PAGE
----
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Best Science Fiction Books

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Steve
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What are the best in your opinion? I would like to rule out the following from consideration:

Star Trek books, except by Roddenberry
Star Wars, period
Anything by L. Ron Hubbard
 

MrFungus420

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Very difficult.

I'd have to default to authors. Asimov, Heinlein, Niven, Silverberg, Harrison, and Pournel come immediately to mind.
 

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MrFungus420 said:
Very difficult.

I'd have to default to authors. Asimov, Heinlein, Niven, Silverberg, Harrison, and Pournel come immediately to mind.
Larry Niven is maybe my favorite. The guy can create plausible worlds that are nothing like ours.The alien world in 'The Mote in God's Eye,' and the cyclical mutual exterminations there, the 'planet' in 'The Integral Trees,' and of course, 'Ringworld.' The last was amazing. I need to read the trilogy again.

Ever read Heinlein's 'He built a crooked house?'
 

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Dan Simmon's Hyperion series is terrific. So is Across Realtime by Verner Vinge. Both are big, meaty reads that take a little effort, but are well worth the time.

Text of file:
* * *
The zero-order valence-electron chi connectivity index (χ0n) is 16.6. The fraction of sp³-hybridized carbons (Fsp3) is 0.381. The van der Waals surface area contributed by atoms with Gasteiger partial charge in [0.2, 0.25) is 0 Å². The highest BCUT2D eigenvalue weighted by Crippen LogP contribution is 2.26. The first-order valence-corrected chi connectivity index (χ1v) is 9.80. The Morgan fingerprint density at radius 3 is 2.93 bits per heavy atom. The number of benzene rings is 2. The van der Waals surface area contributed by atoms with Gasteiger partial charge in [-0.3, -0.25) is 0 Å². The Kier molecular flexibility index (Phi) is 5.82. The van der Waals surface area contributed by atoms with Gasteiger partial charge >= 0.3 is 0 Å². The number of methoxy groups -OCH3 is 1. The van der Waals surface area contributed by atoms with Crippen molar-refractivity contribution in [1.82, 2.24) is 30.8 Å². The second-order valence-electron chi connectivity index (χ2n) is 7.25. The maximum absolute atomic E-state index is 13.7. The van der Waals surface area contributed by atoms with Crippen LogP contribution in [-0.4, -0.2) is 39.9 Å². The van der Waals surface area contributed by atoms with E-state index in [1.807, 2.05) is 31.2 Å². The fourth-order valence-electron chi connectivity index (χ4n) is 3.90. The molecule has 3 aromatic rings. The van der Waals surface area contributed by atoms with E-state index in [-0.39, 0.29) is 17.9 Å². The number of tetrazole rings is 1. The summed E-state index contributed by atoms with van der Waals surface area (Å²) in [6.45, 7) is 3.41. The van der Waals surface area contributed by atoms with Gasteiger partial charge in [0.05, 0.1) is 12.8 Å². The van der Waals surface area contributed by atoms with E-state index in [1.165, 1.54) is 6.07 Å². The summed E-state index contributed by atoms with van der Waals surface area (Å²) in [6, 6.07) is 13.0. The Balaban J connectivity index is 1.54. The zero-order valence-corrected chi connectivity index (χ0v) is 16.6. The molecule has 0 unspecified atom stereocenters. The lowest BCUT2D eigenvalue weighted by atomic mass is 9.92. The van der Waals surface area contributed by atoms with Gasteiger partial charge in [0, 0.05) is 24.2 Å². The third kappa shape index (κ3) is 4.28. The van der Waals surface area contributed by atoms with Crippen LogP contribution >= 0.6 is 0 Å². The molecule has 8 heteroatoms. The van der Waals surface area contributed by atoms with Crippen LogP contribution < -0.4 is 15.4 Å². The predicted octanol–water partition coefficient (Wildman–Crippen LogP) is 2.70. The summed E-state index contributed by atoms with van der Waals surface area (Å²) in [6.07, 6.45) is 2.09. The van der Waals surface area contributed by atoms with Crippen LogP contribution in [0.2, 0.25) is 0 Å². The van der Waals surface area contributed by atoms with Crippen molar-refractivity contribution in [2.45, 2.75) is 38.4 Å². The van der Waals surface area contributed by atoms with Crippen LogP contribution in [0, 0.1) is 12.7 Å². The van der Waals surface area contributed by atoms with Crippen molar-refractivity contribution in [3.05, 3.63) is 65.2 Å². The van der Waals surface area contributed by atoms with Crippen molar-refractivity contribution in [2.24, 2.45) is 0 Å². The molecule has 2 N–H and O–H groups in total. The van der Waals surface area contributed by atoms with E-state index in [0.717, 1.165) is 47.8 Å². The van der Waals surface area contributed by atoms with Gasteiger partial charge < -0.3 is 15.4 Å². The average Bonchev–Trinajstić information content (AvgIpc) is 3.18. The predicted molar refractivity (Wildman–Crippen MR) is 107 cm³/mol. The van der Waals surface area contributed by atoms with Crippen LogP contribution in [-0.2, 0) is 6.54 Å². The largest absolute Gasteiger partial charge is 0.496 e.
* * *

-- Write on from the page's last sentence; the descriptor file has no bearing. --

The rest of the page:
Neal Stevenson's Snowcrash and Diamond age are both great cyberpunk -- tongue in cheeck and much better than his later stuff imo. I also like Pat Cadigan in that genre.

I certainly wouldn't have that Douglas Adams quote were it not for Hitchhiker's Guide To The Galaxy. The movie was a disappointment. Read the books, instead.

John Brunner's Stand On Zanzibar is a classic, as is James Blish's Cities in Flight. Couldn't fail to mention Herbert's Dune, either.

Other favorite writers are R.A. Laferty, Cordwainer Smith, James Tiptree Jr., John Varley, Nancy Kress (beggers in Spain esp), and Lois McMasters Bujold.
 

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Gardener said:
Dan Simmon's Hyperion series is terrific. So is Across Realtime by Verner Vinge. Both are big, meaty reads that take a little effort, but are well worth the time.

Neal Stevenson's Snowcrash and Diamond age are both great cyberpunk -- tongue in cheeck and much better than his later stuff imo. I also like Pat Cadigan in that genre.

I certainly wouldn't have that Douglas Adams quote were it not for Hitchhiker's Guide To The Galaxy. The movie was a disappointment. Read the books, instead.

John Brunner's Stand On Zanzibar is a classic, as is James Blish's Cities in Flight. Couldn't fail to mention Herbert's Dune, either.

Other favorite writers are R.A. Laferty, Cordwainer Smith, James Tiptree Jr., John Varley, Nancy Kress (beggers in Spain esp), and Lois McMasters Bujold.